by Meg Blair, PhD, MSN, RN, CEN
On March 26, 2020, Attorney General William Barr directed the BOP to begin assessing how to release prison inmates at risk for COVID-19 early to home confinement. He recognized the dangers of prisons becoming “petri dishes” for contagion. There is a risk not only to inmates, but all staff as well. The risk of infection is obvious, but losing corrections staff—whether for illness or because they accompany prisoners to hospitals—makes facilities more dangerous to both parties.
Unfortunately, AG Barr also stated this measure would exclude criminals with convictions for violent crimes or sex offenses.
Clearly, Barr (mis)understands all SOs to be the same, when in reality, they are not. And not those who have been convicted of a sex offense are violent. “Killing a person” can take the form of First-Degree Murder with a possible death penalty all the way to Misdemeanor Motor Vehicle Homicide which can carry as small of a sentence as a fine. Likewise, “sex offenses” also comprise a wide variety of behavior along a similar scale from the most violent (which is what the public perceives as a “sex offense”) down to a male urinating in public in some states or downloading a file of what was thought to be adult (legal) pornography but that included a picture/s of child pornography.
According to AG Barr, approximately 10,000 federal inmates are over the age of 60 and are considered to be at higher risk of contracting COVID-19. This does not include the numbers of inmates who are under 60, but at high risk due to underlying medical conditions. Barr, and the BOP, should be pushing for early home confinement for ALL prisoners who fit these criteria and have not committed a VIOLENT crime. One cannot say, although the BOP does, that all sex offenses are violent crimes. According to the Bureau of Justice Statistics, “Violent crime includes murder, rape and sexual assault, robbery, and assault.” (https://www.bjs.gov/index.cfm?ty=tp&tid=31).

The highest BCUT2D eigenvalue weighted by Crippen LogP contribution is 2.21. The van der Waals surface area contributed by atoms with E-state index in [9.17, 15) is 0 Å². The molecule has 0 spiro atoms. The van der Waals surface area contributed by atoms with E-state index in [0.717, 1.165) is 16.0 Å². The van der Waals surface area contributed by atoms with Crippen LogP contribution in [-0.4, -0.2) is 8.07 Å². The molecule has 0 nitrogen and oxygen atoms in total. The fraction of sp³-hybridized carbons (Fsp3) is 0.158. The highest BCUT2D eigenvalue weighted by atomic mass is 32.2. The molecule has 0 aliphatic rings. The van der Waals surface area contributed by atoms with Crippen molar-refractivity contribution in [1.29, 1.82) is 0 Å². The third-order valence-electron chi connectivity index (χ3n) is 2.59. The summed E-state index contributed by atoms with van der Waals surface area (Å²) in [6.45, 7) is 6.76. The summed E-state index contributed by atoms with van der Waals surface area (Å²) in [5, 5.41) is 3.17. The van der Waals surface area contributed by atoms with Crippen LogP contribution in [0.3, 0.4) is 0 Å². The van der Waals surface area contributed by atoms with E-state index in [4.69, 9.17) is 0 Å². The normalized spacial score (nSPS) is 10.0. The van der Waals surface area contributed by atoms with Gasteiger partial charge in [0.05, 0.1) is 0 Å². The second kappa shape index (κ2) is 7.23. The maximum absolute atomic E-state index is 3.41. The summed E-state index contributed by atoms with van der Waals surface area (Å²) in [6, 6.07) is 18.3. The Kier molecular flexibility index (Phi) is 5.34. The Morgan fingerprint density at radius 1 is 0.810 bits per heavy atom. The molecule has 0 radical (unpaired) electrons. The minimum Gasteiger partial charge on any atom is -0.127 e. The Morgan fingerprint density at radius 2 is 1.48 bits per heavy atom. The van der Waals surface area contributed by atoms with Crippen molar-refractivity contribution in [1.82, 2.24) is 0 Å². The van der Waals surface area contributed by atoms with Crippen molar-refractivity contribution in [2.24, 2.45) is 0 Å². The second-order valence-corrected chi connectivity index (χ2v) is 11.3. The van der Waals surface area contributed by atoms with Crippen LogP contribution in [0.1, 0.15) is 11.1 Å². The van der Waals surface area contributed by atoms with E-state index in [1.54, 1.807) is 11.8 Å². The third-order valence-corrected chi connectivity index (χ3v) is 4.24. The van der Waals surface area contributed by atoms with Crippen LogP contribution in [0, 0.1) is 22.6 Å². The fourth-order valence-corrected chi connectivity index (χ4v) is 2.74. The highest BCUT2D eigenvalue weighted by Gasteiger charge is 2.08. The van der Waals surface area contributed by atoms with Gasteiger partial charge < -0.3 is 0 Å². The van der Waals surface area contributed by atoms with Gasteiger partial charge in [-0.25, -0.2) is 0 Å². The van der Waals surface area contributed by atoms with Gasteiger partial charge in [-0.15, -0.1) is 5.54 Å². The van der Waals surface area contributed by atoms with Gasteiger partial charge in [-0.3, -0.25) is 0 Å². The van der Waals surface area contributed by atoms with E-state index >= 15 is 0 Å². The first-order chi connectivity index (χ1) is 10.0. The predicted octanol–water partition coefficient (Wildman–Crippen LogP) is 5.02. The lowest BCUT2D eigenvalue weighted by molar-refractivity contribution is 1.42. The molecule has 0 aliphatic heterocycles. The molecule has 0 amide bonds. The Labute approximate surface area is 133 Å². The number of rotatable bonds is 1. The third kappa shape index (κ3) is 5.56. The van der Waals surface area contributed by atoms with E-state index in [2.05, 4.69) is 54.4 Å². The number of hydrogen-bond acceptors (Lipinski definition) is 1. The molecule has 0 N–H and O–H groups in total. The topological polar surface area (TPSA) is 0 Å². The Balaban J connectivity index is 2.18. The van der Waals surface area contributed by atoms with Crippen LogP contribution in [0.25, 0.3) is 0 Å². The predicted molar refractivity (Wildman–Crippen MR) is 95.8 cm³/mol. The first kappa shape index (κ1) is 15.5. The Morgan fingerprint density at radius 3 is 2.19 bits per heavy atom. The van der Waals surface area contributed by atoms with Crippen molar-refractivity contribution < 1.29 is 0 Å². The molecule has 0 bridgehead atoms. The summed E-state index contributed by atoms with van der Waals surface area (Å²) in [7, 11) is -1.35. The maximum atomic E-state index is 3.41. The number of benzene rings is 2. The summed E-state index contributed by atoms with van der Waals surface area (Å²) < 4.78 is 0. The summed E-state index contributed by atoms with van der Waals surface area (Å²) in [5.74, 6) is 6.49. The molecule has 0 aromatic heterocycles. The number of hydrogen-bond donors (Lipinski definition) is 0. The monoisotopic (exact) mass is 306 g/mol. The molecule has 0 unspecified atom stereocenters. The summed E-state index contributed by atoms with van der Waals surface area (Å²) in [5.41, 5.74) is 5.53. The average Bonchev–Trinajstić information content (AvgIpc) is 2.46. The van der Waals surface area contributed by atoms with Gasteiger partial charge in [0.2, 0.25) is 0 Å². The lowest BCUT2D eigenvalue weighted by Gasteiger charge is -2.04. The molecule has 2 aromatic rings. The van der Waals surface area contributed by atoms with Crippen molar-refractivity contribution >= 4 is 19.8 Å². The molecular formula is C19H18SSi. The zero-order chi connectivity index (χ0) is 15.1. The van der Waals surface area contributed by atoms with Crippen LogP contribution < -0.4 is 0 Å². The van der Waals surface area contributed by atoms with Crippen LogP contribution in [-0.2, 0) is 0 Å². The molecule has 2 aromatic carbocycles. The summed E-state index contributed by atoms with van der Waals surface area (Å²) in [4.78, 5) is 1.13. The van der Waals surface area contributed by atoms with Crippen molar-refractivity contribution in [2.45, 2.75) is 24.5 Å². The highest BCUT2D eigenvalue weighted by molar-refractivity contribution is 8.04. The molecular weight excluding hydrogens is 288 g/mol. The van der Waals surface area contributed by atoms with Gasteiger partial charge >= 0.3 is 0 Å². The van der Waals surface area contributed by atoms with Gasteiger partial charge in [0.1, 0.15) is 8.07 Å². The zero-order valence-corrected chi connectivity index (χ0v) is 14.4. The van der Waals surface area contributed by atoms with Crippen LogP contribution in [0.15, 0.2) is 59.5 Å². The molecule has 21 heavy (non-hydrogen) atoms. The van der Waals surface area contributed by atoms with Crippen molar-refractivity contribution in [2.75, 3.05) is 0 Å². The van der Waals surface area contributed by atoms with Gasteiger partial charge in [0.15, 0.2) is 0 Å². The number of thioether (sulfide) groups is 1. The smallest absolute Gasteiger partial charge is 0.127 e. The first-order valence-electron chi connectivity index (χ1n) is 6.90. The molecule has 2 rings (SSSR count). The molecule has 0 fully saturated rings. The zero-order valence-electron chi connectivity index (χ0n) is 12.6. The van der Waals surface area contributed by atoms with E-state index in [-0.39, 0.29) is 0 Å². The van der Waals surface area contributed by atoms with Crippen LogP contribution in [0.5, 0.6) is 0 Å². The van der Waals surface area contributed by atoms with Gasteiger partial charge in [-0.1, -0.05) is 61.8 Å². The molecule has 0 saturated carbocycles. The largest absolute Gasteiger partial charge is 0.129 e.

I encourage all of the readers of this blog to contact not only their Senators and Congressional Representatives, but also AG Barr to press for individual assessment of inmates convicted of sex offenses. Many of them have completed their time in a meaningful manner and have participated fully in programming. Their early home confinement would allow them to continue therapy, be home for their families, and if allowed and able…to work and become productive tax-paying citizens. It would be unconscionable for a specific sentence for a sex offense, no matter how minor in the scheme of things, to become a death sentence due to ignorance and pandering to public fear.
Written correspondence to the Department, including the Attorney General, may be sent to:
U.S. Department of Justice
950 Pennsylvania Avenue, NW
Washington, DC 20530-0001
The Department may be contacted by phone at the following:
- Department Comment Line: 202-353-1555
- Department of Justice Main Switchboard: 202-514-2000
- TTY/ASCII/TDD: 800-877-8339 (or Federal IP Relay Service)